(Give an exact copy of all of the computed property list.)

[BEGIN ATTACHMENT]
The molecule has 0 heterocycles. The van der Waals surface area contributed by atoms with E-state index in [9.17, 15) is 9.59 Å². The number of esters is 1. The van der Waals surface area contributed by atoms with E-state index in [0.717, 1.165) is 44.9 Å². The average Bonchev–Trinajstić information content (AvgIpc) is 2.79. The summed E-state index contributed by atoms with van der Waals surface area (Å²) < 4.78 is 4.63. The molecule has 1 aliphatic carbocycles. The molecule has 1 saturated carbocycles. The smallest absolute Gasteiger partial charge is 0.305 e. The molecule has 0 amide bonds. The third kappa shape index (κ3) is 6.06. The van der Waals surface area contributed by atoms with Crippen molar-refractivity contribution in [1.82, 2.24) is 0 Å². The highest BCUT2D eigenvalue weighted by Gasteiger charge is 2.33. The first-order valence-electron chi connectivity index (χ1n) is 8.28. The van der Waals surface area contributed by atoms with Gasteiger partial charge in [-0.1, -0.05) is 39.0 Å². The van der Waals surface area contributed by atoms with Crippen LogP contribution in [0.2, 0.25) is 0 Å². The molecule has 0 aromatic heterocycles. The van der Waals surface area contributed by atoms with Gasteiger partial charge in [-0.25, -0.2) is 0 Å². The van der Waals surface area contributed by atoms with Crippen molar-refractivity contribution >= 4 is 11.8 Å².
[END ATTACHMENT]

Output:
The molecule has 0 heterocycles. The van der Waals surface area contributed by atoms with E-state index in [9.17, 15) is 9.59 Å². The number of esters is 1. The van der Waals surface area contributed by atoms with E-state index in [0.717, 1.165) is 44.9 Å². The average Bonchev–Trinajstić information content (AvgIpc) is 2.79. The summed E-state index contributed by atoms with van der Waals surface area (Å²) < 4.78 is 4.63. The molecule has 1 aliphatic carbocycles. The molecule has 1 saturated carbocycles. The smallest absolute Gasteiger partial charge is 0.305 e. The molecule has 0 amide bonds. The third kappa shape index (κ3) is 6.06. The van der Waals surface area contributed by atoms with Crippen molar-refractivity contribution in [1.82, 2.24) is 0 Å². The highest BCUT2D eigenvalue weighted by Gasteiger charge is 2.33. The first-order valence-electron chi connectivity index (χ1n) is 8.28. The van der Waals surface area contributed by atoms with Gasteiger partial charge in [-0.1, -0.05) is 39.0 Å². The van der Waals surface area contributed by atoms with Crippen LogP contribution in [0.2, 0.25) is 0 Å². The molecule has 0 aromatic heterocycles. The van der Waals surface area contributed by atoms with Gasteiger partial charge in [-0.25, -0.2) is 0 Å². The van der Waals surface area contributed by atoms with Crippen molar-refractivity contribution >= 4 is 11.8 Å².